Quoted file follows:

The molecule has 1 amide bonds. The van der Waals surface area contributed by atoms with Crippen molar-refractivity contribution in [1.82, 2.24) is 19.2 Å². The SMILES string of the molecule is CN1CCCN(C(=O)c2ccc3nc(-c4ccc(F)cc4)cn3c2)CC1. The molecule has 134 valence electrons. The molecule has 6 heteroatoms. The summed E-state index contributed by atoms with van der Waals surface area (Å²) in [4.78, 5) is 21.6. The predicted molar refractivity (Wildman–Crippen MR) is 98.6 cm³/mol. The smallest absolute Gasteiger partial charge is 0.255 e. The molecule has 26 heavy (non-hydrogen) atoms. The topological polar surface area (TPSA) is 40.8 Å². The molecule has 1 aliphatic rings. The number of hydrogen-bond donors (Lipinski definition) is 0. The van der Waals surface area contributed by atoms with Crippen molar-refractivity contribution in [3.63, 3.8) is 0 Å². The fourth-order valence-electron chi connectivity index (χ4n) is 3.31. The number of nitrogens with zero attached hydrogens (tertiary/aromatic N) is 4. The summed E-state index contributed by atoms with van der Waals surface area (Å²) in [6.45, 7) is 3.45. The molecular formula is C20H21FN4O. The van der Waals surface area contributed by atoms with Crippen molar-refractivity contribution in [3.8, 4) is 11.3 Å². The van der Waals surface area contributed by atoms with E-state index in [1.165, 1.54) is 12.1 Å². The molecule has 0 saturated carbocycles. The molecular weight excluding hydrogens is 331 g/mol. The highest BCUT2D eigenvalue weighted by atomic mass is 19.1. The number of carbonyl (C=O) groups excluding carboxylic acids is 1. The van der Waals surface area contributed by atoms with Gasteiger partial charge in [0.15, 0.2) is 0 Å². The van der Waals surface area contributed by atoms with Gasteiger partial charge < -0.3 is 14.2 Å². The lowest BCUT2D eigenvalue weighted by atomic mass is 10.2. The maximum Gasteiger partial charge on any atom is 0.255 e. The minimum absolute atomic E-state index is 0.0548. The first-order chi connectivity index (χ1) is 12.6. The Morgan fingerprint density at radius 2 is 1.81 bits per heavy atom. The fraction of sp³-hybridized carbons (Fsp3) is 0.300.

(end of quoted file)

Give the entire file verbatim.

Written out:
The molecule has 1 amide bonds. The van der Waals surface area contributed by atoms with Crippen molar-refractivity contribution in [1.82, 2.24) is 19.2 Å². The SMILES string of the molecule is CN1CCCN(C(=O)c2ccc3nc(-c4ccc(F)cc4)cn3c2)CC1. The molecule has 134 valence electrons. The molecule has 6 heteroatoms. The summed E-state index contributed by atoms with van der Waals surface area (Å²) in [4.78, 5) is 21.6. The predicted molar refractivity (Wildman–Crippen MR) is 98.6 cm³/mol. The smallest absolute Gasteiger partial charge is 0.255 e. The molecule has 26 heavy (non-hydrogen) atoms. The topological polar surface area (TPSA) is 40.8 Å². The molecule has 1 aliphatic rings. The number of hydrogen-bond donors (Lipinski definition) is 0. The van der Waals surface area contributed by atoms with Crippen molar-refractivity contribution in [3.63, 3.8) is 0 Å². The fourth-order valence-electron chi connectivity index (χ4n) is 3.31. The number of nitrogens with zero attached hydrogens (tertiary/aromatic N) is 4. The summed E-state index contributed by atoms with van der Waals surface area (Å²) in [6.45, 7) is 3.45. The molecular formula is C20H21FN4O. The van der Waals surface area contributed by atoms with Crippen molar-refractivity contribution in [3.8, 4) is 11.3 Å². The van der Waals surface area contributed by atoms with E-state index in [1.165, 1.54) is 12.1 Å². The molecule has 0 saturated carbocycles. The molecular weight excluding hydrogens is 331 g/mol. The highest BCUT2D eigenvalue weighted by atomic mass is 19.1. The number of carbonyl (C=O) groups excluding carboxylic acids is 1. The van der Waals surface area contributed by atoms with Gasteiger partial charge in [0.15, 0.2) is 0 Å². The van der Waals surface area contributed by atoms with Gasteiger partial charge < -0.3 is 14.2 Å². The lowest BCUT2D eigenvalue weighted by atomic mass is 10.2. The maximum Gasteiger partial charge on any atom is 0.255 e. The minimum absolute atomic E-state index is 0.0548. The first-order chi connectivity index (χ1) is 12.6. The Morgan fingerprint density at radius 2 is 1.81 bits per heavy atom. The fraction of sp³-hybridized carbons (Fsp3) is 0.300.